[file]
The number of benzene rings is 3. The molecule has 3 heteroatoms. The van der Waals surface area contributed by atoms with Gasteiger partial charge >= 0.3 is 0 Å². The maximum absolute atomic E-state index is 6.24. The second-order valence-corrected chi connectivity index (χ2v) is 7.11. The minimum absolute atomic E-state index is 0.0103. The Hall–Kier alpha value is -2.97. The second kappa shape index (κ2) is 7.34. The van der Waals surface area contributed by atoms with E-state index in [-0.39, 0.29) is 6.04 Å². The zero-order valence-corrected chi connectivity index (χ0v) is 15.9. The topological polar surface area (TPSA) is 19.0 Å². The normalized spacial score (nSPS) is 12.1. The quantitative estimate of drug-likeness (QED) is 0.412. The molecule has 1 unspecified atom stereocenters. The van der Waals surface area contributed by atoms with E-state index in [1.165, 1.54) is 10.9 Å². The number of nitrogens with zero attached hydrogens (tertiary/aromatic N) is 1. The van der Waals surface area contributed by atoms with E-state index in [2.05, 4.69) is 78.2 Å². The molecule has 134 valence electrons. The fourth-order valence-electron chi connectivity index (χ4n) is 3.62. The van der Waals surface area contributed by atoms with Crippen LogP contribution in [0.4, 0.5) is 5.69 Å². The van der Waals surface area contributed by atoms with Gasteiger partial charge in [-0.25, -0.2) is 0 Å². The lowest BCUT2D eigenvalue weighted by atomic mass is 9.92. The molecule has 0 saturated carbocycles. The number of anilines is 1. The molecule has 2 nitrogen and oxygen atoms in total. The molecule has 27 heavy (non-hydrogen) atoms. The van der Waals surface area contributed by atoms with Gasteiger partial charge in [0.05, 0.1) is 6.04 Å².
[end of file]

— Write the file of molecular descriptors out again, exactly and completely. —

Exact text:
The number of benzene rings is 3. The molecule has 3 heteroatoms. The van der Waals surface area contributed by atoms with Gasteiger partial charge >= 0.3 is 0 Å². The maximum absolute atomic E-state index is 6.24. The second-order valence-corrected chi connectivity index (χ2v) is 7.11. The minimum absolute atomic E-state index is 0.0103. The Hall–Kier alpha value is -2.97. The second kappa shape index (κ2) is 7.34. The van der Waals surface area contributed by atoms with E-state index in [-0.39, 0.29) is 6.04 Å². The zero-order valence-corrected chi connectivity index (χ0v) is 15.9. The topological polar surface area (TPSA) is 19.0 Å². The normalized spacial score (nSPS) is 12.1. The quantitative estimate of drug-likeness (QED) is 0.412. The molecule has 1 unspecified atom stereocenters. The van der Waals surface area contributed by atoms with E-state index in [1.165, 1.54) is 10.9 Å². The number of nitrogens with zero attached hydrogens (tertiary/aromatic N) is 1. The van der Waals surface area contributed by atoms with E-state index in [2.05, 4.69) is 78.2 Å². The molecule has 134 valence electrons. The fourth-order valence-electron chi connectivity index (χ4n) is 3.62. The van der Waals surface area contributed by atoms with Crippen LogP contribution in [0.4, 0.5) is 5.69 Å². The van der Waals surface area contributed by atoms with Gasteiger partial charge in [-0.25, -0.2) is 0 Å². The lowest BCUT2D eigenvalue weighted by atomic mass is 9.92. The molecule has 0 saturated carbocycles. The number of anilines is 1. The molecule has 2 nitrogen and oxygen atoms in total. The molecule has 27 heavy (non-hydrogen) atoms. The van der Waals surface area contributed by atoms with Gasteiger partial charge in [0.05, 0.1) is 6.04 Å².